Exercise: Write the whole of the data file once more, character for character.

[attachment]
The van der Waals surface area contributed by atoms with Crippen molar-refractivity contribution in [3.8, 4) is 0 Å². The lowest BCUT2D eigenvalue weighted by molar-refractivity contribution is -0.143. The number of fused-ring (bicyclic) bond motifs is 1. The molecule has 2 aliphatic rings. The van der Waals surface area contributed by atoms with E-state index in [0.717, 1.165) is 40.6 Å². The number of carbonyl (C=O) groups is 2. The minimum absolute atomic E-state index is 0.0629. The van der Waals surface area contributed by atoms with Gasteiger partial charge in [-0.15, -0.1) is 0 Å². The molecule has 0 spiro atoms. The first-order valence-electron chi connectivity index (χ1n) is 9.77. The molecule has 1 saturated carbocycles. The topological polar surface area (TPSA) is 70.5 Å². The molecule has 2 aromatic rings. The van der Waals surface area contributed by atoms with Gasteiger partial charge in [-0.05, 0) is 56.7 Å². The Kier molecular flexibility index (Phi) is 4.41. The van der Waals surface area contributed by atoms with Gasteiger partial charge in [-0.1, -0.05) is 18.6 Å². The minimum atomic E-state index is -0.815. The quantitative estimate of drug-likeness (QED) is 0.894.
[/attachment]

The van der Waals surface area contributed by atoms with Crippen molar-refractivity contribution in [3.8, 4) is 0 Å². The lowest BCUT2D eigenvalue weighted by molar-refractivity contribution is -0.143. The number of fused-ring (bicyclic) bond motifs is 1. The molecule has 2 aliphatic rings. The van der Waals surface area contributed by atoms with E-state index in [0.717, 1.165) is 40.6 Å². The number of carbonyl (C=O) groups is 2. The minimum absolute atomic E-state index is 0.0629. The van der Waals surface area contributed by atoms with Gasteiger partial charge in [-0.15, -0.1) is 0 Å². The molecule has 0 spiro atoms. The first-order valence-electron chi connectivity index (χ1n) is 9.77. The molecule has 1 saturated carbocycles. The topological polar surface area (TPSA) is 70.5 Å². The molecule has 2 aromatic rings. The van der Waals surface area contributed by atoms with Gasteiger partial charge in [-0.05, 0) is 56.7 Å². The Kier molecular flexibility index (Phi) is 4.41. The van der Waals surface area contributed by atoms with Gasteiger partial charge in [-0.1, -0.05) is 18.6 Å². The minimum atomic E-state index is -0.815. The quantitative estimate of drug-likeness (QED) is 0.894.